2. Assign students who are learning how to be translators to do the work as an open pedagogy project. This scenario could be effective if the students have the support they need to produce professional-level results. The project leader also needs a review process to vet all of the content that will be included in the publicly shared materials. With a lot of structure, and plenty of time, the downstream users of the translation would have high-quality course materials in a language other than English.

For this project, hiring a professional translator will provide the linguistic and cultural nuance that cannot be produced by a machine. This choice will also streamline the process of translating Blueprint, keeping us within the grant timeline to create and pilot the new student materials.

About the Translation Project

Blueprint is “a students’ guide for classroom and career success. This text, designed to show how to be successful in college and in career preparation, focuses on study skills, time management, career exploration, health, and financial literacy.” This textbook already has roots in Oregon: it incorporates chapters written through two different statewide OER grants by Phyllis Nissila and Alise Lamoreaux, both Lane Community College instructors; and Amy Hofer, Statewide Open Education Program Director, was one of Dave’s informal consultants during the preparation of the book.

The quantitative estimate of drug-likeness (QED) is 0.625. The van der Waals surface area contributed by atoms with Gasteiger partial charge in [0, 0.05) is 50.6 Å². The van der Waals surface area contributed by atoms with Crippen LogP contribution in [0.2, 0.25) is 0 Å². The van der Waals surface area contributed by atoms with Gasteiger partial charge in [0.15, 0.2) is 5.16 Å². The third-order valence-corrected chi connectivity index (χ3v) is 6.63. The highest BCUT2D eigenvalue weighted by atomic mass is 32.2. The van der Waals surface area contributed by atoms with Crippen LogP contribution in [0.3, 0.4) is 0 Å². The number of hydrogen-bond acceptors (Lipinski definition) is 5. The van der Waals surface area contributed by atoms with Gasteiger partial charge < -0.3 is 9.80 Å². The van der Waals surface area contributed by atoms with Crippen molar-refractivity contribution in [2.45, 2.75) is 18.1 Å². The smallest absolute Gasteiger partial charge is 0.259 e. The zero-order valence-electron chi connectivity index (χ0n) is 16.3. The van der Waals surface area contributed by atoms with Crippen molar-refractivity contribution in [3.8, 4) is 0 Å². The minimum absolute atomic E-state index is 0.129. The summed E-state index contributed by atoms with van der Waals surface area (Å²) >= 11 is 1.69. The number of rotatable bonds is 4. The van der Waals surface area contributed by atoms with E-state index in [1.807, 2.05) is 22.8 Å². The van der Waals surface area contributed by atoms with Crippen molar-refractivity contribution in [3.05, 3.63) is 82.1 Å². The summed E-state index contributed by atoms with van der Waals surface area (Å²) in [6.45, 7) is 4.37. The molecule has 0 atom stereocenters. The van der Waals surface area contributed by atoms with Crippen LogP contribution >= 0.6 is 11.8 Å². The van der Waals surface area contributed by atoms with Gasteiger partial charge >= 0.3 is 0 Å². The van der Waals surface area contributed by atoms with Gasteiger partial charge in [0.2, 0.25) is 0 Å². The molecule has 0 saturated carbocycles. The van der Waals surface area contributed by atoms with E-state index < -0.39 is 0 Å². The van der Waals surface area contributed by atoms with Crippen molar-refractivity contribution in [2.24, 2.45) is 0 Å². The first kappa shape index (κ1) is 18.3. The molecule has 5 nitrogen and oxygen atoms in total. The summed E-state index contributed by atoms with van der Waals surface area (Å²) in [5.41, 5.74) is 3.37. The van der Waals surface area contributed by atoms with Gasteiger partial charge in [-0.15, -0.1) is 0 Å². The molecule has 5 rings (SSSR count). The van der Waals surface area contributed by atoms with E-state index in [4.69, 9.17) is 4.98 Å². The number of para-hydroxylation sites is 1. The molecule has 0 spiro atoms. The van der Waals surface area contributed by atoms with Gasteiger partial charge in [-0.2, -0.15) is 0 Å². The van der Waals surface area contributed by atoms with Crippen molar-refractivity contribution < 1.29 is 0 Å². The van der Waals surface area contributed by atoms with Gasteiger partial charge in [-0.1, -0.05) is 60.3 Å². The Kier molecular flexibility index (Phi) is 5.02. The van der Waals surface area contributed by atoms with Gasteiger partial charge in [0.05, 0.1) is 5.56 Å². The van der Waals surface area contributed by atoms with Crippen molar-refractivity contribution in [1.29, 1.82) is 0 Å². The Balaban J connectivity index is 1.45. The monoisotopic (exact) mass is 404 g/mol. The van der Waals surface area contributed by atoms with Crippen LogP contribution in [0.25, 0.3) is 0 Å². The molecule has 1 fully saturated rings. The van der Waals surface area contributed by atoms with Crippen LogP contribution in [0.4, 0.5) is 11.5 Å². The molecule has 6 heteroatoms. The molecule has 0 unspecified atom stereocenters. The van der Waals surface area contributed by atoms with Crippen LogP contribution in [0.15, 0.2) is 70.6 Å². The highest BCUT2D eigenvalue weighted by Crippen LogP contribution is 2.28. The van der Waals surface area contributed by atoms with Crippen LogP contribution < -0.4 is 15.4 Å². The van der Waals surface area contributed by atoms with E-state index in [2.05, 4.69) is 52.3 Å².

Research demonstrates that college success courses can increase important student metrics such as retention and completion. For example, a college success course led to a 20% increase in retention at Tulsa Community College and a 30% increase in retention at Durham Technical Community College. At a college in Texas, participation in a student success course was found to influence persistence, retention, academic achievement in English and mathematics, and student engagement.

However, the average cost of a textbook can be estimated at $100, which is counterproductive in college success courses, which are often one-credit courses aiming to remove barriers to success. College success courses are therefore uniquely important for transition to no-cost or low-cost materials. Our overall goal is to remove barriers to success for Spanish-speaking students in Oregon and beyond, by providing course materials for free online and/or at low cost in print (estimated cost <$20), in the language that they are most comfortable with, for these important courses.

Project Timeline

  • Summer 2021: Faculty review existing English-language materials to identify needed revisions for cultural relevance; Students review existing English-language materials; Contributing authors draft new intro; Contributing authors revise existing materials incorporating reviewer feedback
  • Fall 2021: Translation begins
  • Winter 2022: Translation continues
  • Spring 2022: Translation ready to share with pilot faculty
  • Summer 2022: Pilot faculty prep courses; Translation working draft complete
  • Fall 2022: Pilot faculty teach courses and provide feedback for revisions
  • Winter 2023: Pilot faculty teach courses and provide feedback for revisions
  • Spring 2023: Pilot faculty teach courses and provide feedback for revisions; Translation final draft complete and ready to share widely